British Columbia's Other Official Emblems


Scientific name: Cornus nuttallii.

Adopted as B.C.’s official flower in 1956 with the passage of the Floral Emblem Act.

The dogwood was considered an unofficial emblem beginning in 1931 when the Dogwood Protection Act was passed to prohibit cutting or picking its flowers on public land.

Eight dogwood flowers were incorporated in the design on the Legislature Mace in 1954.

The Pacific dogwood grows six to eight metres high and flowers in April and May. In the autumn it is conspicuous for its cluster of bright red berries and brilliant foliage.



Adopted as B.C.’s official gemstone in 1968 through the Mineral Emblem Act.

Heavy interest by “rock hounds” in the late 1960s led to the creation of the Fraser River Jade Reserve in 1968. The reserve stretched from the Hope Bridge to the suspension bridge in Lillooet.

Jade is known as an extremely tough material and was used in knives and axe heads. It later became prized by carvers of fine jewelry and sculptures.

B.C. is home to half of the world's jade.



Adopted as the official tartan in 1974 through the B.C. Tartan Act.

The B.C. tartan was first designed in 1967 as part of 1966-67 centennial celebrations marking the creation of British Columbia as one colony and Canada’s Centennial.

The tartan was designed by Earl K. Ward of Victoria.

The tartan was recorded with the Court of the Lord Lyon in Edinburgh (official registry of Scottish tartans) in 1969.

The tartan colours are: blue for the ocean; white for the dogwood; green for the forests; red for the maple leaf; and gold for the crown and sun on the shield and flag.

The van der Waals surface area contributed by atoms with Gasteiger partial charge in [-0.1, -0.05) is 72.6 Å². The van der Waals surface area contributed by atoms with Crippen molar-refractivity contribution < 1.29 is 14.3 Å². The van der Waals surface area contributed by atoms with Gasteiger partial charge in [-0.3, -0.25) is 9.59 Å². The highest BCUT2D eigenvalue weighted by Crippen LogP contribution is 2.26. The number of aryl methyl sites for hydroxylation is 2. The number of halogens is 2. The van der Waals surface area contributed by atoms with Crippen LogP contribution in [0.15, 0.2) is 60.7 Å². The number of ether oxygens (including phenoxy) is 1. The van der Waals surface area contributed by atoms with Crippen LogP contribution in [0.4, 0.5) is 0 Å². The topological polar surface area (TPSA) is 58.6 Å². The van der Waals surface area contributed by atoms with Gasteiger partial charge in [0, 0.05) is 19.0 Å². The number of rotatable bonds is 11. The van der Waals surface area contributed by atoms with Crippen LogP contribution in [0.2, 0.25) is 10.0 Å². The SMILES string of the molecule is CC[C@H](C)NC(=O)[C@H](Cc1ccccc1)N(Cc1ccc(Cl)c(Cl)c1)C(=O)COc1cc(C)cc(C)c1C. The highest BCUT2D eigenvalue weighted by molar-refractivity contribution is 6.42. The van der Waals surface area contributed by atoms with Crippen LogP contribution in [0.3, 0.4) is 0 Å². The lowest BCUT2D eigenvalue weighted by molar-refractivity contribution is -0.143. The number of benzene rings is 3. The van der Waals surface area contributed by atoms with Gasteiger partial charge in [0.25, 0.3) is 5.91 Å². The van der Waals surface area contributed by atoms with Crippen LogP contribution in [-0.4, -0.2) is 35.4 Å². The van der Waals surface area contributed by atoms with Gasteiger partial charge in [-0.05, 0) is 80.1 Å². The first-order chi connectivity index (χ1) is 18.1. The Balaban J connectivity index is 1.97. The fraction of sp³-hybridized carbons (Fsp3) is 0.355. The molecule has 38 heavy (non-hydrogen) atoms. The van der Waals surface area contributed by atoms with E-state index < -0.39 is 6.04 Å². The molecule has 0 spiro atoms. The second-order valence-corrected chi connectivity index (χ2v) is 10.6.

Scientific name: Cyanacitta stelleri.

Adopted as B.C.’s official bird in 1987 to celebrate the national centennial of wildlife conservation in Canada. The first bird sanctuary in Canada had been created in Saskatchewan in 1887.

The bird was selected by a provincewide mail-in vote held by the Ministry of Environment and Parks. The vote returned 85,000 ballots.

The Steller's Jay won with 21,261 votes. The peregrine falcon finished second (19,417 votes) and the trumpeter swan third (11,713 votes).

The Steller's Jay is named after George Steller, a German physician and naturalist with Vitus Bering’s expedition, which reached the west coast of B.C. in the mid-1700s.



Scientific name: Thuja plicata donn.

Adopted as B.C.’s official tree in 1989 through the Provincial Symbols and Honours Act to symbolize the province’s forest heritage.

The process to select the official tree included public nominations, an essay contest for students, and a final recommendation by the British Columbia Tree Council.

B.C.’s First Nations had many uses for red cedar, including dwellings from its wood, baskets from its roots, and clothing from red cedar bark.

Commercial production of products from western red cedar began around 1825 in Fort Vancouver with the hand-splitting of cedar into shakes by the Hudson’s Bay Company.

Millions of homes have been built with Western Red Cedar because the wood is very lightweight and easy to finish.

Other applications include poles, siding, fencing, caskets and arbors, sheds and gazebos.

More on B.C.'s Spirit Bear.
More on Provincial Symbols.
More on Great Bear Rainforest.
spirit bear video.
WWF awards.